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Penner can't get too carried away

Ducks forward scores what proves to be game-winning goal in Game 4, but coach, teammates don't let him forget he's still a rookie.

June 05, 2007|David Wharton | Times Staff Writer

OTTAWA — With his cap tugged around backward and a big grin on his face, Dustin Penner looked like a kid.

The young Ducks forward was walking toward the locker room minutes after scoring the biggest goal of his life, when he ran into Coach Randy Carlyle.

Carlyle told him to put his cap on straight.

That's the way it goes for a 24-year-old rookie who shined this season but also endured some tough times and heard a few harsh words from the boss.

"It's one of his guilty pleasures," Penner said. "But I think it's good for me."

Penner could be magnanimous in the afterglow of a third-period goal that gave the Ducks a 3-2 victory over the Ottawa Senators in Game 4 of the Stanley Cup finals on Monday night.

The winning sequence had started inauspiciously enough, he and Teemu Selanne skating across the blue line and nearly colliding.

"It was a set play," Penner joked.

Selanne ended up with the puck, driving down the right side against a lone defender and waiting until the last moment to slide a pass across the goalmouth.

"He put it right on my [stick]," Penner said.

"And I had an open net to put it in."

The moment qualifies as a career highlight for a player who came up the hard way out of Winkler, Canada. He recalls delivering the Winnipeg Free Press back when Carlyle was making headlines as a hard-nosed defenseman in the NHL.

Going undrafted out of tiny Minot State University Bottineau in North Dakota, Penner signed as a free agent in 2004.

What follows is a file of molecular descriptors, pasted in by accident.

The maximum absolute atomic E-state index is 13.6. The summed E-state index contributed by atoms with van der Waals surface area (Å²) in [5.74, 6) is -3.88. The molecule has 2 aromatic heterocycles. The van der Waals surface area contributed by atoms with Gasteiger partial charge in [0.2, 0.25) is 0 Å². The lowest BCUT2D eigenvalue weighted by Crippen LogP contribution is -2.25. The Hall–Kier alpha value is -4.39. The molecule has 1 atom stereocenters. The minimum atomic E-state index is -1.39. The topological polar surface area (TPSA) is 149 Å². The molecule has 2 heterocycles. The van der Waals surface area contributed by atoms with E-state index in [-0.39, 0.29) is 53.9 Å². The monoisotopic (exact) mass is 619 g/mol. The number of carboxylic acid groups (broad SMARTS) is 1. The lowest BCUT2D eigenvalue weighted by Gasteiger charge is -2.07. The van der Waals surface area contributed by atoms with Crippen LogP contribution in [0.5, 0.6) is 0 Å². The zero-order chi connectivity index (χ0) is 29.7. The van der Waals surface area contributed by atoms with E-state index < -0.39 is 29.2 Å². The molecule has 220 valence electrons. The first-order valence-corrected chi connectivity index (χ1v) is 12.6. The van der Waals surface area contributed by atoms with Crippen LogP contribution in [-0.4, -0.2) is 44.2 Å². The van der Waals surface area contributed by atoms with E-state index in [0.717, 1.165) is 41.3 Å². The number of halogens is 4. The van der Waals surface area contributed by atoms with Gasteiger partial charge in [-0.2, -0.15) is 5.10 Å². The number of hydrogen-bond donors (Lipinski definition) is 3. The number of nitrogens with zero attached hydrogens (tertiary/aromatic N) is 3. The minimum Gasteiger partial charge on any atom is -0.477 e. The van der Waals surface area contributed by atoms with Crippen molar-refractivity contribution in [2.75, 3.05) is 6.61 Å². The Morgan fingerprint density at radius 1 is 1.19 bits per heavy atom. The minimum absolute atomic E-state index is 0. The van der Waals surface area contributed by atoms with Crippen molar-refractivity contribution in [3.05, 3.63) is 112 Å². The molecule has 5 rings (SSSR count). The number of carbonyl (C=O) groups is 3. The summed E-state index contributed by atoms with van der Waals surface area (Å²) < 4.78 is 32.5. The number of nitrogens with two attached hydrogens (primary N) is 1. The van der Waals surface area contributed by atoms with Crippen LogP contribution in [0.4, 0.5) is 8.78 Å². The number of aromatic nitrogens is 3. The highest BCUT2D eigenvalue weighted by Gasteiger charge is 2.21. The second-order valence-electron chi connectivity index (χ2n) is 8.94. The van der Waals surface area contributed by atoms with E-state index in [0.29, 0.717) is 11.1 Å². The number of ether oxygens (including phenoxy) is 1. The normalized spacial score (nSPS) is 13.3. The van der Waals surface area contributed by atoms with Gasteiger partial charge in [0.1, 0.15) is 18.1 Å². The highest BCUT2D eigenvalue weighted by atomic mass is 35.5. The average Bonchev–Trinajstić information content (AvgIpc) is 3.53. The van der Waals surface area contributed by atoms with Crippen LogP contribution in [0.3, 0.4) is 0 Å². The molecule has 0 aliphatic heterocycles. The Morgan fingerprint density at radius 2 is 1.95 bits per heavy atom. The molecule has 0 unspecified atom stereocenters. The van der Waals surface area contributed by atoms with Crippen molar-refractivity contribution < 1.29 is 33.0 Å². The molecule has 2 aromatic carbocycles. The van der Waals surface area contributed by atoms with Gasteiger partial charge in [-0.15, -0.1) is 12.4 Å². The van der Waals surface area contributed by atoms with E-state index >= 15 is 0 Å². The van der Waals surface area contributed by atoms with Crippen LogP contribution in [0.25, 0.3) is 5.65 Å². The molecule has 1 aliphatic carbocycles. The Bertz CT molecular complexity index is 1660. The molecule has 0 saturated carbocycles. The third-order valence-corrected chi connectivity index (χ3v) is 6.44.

After playing a season in the minors, then bouncing back and forth to the big leagues in 2005-06, he stuck on the roster this winter and finished tied for second among NHL rookies with 29 goals. That included franchise records for points and goals scored by a rookie.

But at 6 feet 4 and 245 pounds, he was occasionally chastised for not playing up to his size. Carlyle rode him at times.

"It's not any different from any young player," the coach said. "You have to figure out what makes them tick."

When the going got tough, Penner said, teammates helped him stay confident. Count Selanne among his fans.

"You know, Penner is one of those guys who doesn't know how good he can be in this league," Selanne said. "He has the whole package."

On Monday, Penner used his size to control the puck along the boards, helping the Ducks regain a physical edge over an Ottawa team that had out-worked them in Game 3.

Then, after a night of solid shifts, he got his chance to shine.

"It was nice," he said. "It had been a while since I'd scored a goal."

After the victory, Carlyle wasn't about to give the youngster too much praise, saying: "The amazing thing, he almost hit the crossbar with it."

Selanne was asked what he would have done if Penner had missed.

"I would have shaved his head," the veteran said.

When told of these comments, Penner merely laughed. The kid is used to hearing a few harsh words.

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